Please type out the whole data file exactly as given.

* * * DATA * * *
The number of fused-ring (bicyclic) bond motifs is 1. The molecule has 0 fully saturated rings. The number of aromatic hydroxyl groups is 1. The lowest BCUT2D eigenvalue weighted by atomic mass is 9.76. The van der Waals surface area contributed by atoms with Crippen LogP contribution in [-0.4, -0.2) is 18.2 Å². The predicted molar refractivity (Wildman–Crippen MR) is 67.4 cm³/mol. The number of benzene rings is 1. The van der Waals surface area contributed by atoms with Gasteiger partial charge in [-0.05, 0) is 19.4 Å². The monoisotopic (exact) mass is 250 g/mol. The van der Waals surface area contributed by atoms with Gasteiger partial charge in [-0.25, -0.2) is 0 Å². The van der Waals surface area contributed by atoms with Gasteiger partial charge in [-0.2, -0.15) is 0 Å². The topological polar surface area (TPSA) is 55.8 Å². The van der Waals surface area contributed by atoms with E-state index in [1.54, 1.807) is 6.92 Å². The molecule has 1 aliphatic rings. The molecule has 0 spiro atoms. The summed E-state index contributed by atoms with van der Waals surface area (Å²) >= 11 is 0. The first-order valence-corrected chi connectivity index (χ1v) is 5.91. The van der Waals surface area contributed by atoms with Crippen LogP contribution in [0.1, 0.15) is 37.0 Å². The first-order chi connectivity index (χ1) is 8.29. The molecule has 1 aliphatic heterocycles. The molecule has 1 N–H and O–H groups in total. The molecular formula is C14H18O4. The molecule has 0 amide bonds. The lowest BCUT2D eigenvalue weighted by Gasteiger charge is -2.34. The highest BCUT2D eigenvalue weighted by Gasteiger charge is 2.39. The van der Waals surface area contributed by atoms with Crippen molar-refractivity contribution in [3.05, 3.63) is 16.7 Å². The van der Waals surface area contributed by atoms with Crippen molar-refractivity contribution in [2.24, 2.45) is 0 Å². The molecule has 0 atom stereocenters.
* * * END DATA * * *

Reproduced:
The number of fused-ring (bicyclic) bond motifs is 1. The molecule has 0 fully saturated rings. The number of aromatic hydroxyl groups is 1. The lowest BCUT2D eigenvalue weighted by atomic mass is 9.76. The van der Waals surface area contributed by atoms with Crippen LogP contribution in [-0.4, -0.2) is 18.2 Å². The predicted molar refractivity (Wildman–Crippen MR) is 67.4 cm³/mol. The number of benzene rings is 1. The van der Waals surface area contributed by atoms with Gasteiger partial charge in [-0.05, 0) is 19.4 Å². The monoisotopic (exact) mass is 250 g/mol. The van der Waals surface area contributed by atoms with Gasteiger partial charge in [-0.25, -0.2) is 0 Å². The van der Waals surface area contributed by atoms with Gasteiger partial charge in [-0.2, -0.15) is 0 Å². The topological polar surface area (TPSA) is 55.8 Å². The van der Waals surface area contributed by atoms with E-state index in [1.54, 1.807) is 6.92 Å². The molecule has 1 aliphatic rings. The molecule has 0 spiro atoms. The summed E-state index contributed by atoms with van der Waals surface area (Å²) >= 11 is 0. The first-order valence-corrected chi connectivity index (χ1v) is 5.91. The van der Waals surface area contributed by atoms with Crippen LogP contribution in [0.1, 0.15) is 37.0 Å². The first-order chi connectivity index (χ1) is 8.29. The molecule has 1 aliphatic heterocycles. The molecule has 1 N–H and O–H groups in total. The molecular formula is C14H18O4. The molecule has 0 amide bonds. The lowest BCUT2D eigenvalue weighted by Gasteiger charge is -2.34. The highest BCUT2D eigenvalue weighted by Gasteiger charge is 2.39. The van der Waals surface area contributed by atoms with Crippen molar-refractivity contribution in [3.05, 3.63) is 16.7 Å². The van der Waals surface area contributed by atoms with Crippen molar-refractivity contribution in [2.24, 2.45) is 0 Å². The molecule has 0 atom stereocenters.